The water carried his words along its secret routes to the place where Ulmo listened. He was pleased with the words until Erestor reached the end. Ulmo took great pride in the many strange paths, large and small he had aided in the history of the lands – especially Gondolin with its many fountains. This one match, unseen by anyone and unprecedented in choice and scope, concerned him all the more. It was he that gave his blessing to the match and Ulmo saw no crime in their coming together.

Ulmo sped the Halls of Mandos and he called out in his booming voice, like the crash of waves along a rocky shore, until Namo met him at the doors.

"How much longer?" Ulmo asked.

"Not long at all," Namo answered – but who was he to reckon time?

"I need a golden thread," Ulmo said and Namo took a thread, like sunlight, brilliant, blinding, from his otherwise shadowy hem and passed it along to him.

"He is needed there for more than love," Ulmo said, as if love were not reason enough, and was quickly gone.

Erestor had not moved from his place beside the river. He sat with his head bowed but he looked up suddenly, as if someone called his name. The river liked to mimic voices and there were a few in Imladris who boasted that the water spoke to them, but it had never spoken to Erestor. You have stopped listening, a distant memory said – a dry memory, crackling with ash. Brow furrowed, Erestor glared at the river as if it were an impetuous question disturbing his work. The water rippled; a frog leapt from the bank.

Erestor sighed and leaned back to lie on his cloak. He watched the blue sky through the trees and he allowed himself to admire the color. He rested there until the sunlight shifted toward evening and the bands cut through the trees like stained glass prisms.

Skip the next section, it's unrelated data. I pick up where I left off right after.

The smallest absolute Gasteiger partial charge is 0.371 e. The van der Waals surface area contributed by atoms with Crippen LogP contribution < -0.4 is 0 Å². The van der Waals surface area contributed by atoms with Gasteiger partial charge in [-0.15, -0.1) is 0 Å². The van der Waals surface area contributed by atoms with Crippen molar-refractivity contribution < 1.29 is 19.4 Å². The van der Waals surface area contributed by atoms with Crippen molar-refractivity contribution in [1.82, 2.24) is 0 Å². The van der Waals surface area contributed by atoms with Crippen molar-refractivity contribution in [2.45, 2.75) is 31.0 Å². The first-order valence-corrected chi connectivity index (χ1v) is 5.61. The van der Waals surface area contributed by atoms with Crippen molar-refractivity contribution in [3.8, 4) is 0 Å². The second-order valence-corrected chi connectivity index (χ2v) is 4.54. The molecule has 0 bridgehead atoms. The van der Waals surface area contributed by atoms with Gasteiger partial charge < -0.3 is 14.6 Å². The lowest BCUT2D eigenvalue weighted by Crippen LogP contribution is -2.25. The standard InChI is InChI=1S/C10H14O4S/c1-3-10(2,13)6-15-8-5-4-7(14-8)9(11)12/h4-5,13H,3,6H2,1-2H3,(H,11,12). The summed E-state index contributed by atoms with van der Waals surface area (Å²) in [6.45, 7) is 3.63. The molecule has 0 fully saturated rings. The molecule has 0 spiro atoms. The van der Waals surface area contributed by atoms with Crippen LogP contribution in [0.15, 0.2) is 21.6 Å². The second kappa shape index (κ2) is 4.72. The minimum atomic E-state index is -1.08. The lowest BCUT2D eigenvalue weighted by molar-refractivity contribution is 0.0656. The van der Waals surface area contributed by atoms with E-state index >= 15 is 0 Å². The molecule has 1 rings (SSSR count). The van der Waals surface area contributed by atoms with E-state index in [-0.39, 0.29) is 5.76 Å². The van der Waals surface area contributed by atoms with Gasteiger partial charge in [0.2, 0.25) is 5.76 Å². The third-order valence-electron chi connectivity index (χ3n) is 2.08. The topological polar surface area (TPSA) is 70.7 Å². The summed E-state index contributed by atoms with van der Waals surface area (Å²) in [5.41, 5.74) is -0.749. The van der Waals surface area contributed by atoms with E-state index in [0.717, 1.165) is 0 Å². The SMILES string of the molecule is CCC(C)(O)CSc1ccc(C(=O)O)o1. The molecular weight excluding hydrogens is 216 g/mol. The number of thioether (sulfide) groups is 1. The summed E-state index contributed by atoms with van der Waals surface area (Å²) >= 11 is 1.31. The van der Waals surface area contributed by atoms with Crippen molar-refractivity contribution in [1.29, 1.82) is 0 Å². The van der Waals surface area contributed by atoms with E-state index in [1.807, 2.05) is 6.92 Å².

The sun sank lower, the light reflecting against the water. And then, tangible as a thread, a warm beam crossed Erestor's face.

He closed his eyes against the brightness but it made no difference, the light seemed to fill him. Suddenly, Erestor sensed that Glorfindel was very near – his spirit caught up in the sunlight, chasing away the old circles of Erestor's excuses the way fire disperses a dark room's chill. It was not wishful thinking; it was fact. Glorfindel were there in the sunlight, in Imladris. Erestor's heart pounded, he was afraid to breathe lest the feeling pass as quickly as it came, the absolute assurance that Glorfindel was there in the warmth of the light.

Since fleeing Gondolin, Erestor had kept himself in motion as if he could outrun the starving hounds of grief and fear. The thread showed him that the things he dreaded most were not behind him, chasing at his heels. They had instead stood in front of him all that time: sharp-toothed, hideous sentries guarding the gateway to peace.

Fear found no habitat in the soft thread of sunlight. Grief also faded and Erestor could not help but smile, a smile that had not crossed his face in an age. A smile reserved for one, only one – the one he felt move through him. Erestor felt Glorfindel's joy, the sea-tide of them coming together.

If the light had continued, Erestor would have stayed beside the river until the rich grass covered him up, but a thread is only so long.

The sunlight drifted, too quickly, from the river to the bank and Erestor was alone again with the sound of the wind in the trees and quiet voice of the water. He stayed there for some time, reluctant to move, remembering. He stayed until his memories changed course the way rock moved the river, the way the river moved rock. He stayed until his memories felt like premonitions.

The joy stayed with him throughout the evening and night. There was such strange hope on his face that many guards abandoned their natural reluctance of Erestor's otherwise stony demeanor and asked if they could accompany him on his upcoming journey. He occupied himself with routine until the night called him to his bed.

When Erestor awoke the next morning he did so with a familiar name on his lips, but for the first time in an age, he was not afraid of finding the space beside him cold and empty. Sunlight streamed through the open window and Erestor turned toward it; he reached out and pressed his hand to the warm bed covers. He was not quick to rise but stayed there watching the newly-leafed trees sway in a careful breeze. The soft wind blew spring into the house, reached across the pillows and touched Erestor's hair like a well-loved hand. If the river had voices, then the sunlight had visions and Erestor did not have to look hard to imagine Glorfindel riding down the steep path toward Imladris.